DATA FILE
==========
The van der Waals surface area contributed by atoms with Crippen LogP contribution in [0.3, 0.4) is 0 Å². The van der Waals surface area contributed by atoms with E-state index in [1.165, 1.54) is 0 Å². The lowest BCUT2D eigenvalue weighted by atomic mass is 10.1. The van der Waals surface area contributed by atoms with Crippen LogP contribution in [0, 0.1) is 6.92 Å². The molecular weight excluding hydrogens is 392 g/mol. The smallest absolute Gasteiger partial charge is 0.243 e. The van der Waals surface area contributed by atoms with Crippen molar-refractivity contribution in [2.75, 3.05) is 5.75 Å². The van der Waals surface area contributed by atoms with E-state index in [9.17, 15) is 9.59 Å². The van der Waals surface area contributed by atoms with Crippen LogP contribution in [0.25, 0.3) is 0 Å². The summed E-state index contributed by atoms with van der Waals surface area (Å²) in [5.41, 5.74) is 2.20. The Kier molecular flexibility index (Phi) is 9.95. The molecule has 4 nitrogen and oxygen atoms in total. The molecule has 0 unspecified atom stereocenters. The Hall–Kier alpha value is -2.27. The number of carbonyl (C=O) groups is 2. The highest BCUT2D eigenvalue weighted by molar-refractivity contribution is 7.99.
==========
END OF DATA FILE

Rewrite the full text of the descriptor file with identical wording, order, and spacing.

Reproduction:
The van der Waals surface area contributed by atoms with Crippen LogP contribution in [0.3, 0.4) is 0 Å². The van der Waals surface area contributed by atoms with E-state index in [1.165, 1.54) is 0 Å². The lowest BCUT2D eigenvalue weighted by atomic mass is 10.1. The van der Waals surface area contributed by atoms with Crippen LogP contribution in [0, 0.1) is 6.92 Å². The molecular weight excluding hydrogens is 392 g/mol. The smallest absolute Gasteiger partial charge is 0.243 e. The van der Waals surface area contributed by atoms with Crippen molar-refractivity contribution in [2.75, 3.05) is 5.75 Å². The van der Waals surface area contributed by atoms with E-state index in [9.17, 15) is 9.59 Å². The van der Waals surface area contributed by atoms with Crippen LogP contribution in [0.25, 0.3) is 0 Å². The summed E-state index contributed by atoms with van der Waals surface area (Å²) in [5.41, 5.74) is 2.20. The Kier molecular flexibility index (Phi) is 9.95. The molecule has 4 nitrogen and oxygen atoms in total. The molecule has 0 unspecified atom stereocenters. The Hall–Kier alpha value is -2.27. The number of carbonyl (C=O) groups is 2. The highest BCUT2D eigenvalue weighted by molar-refractivity contribution is 7.99.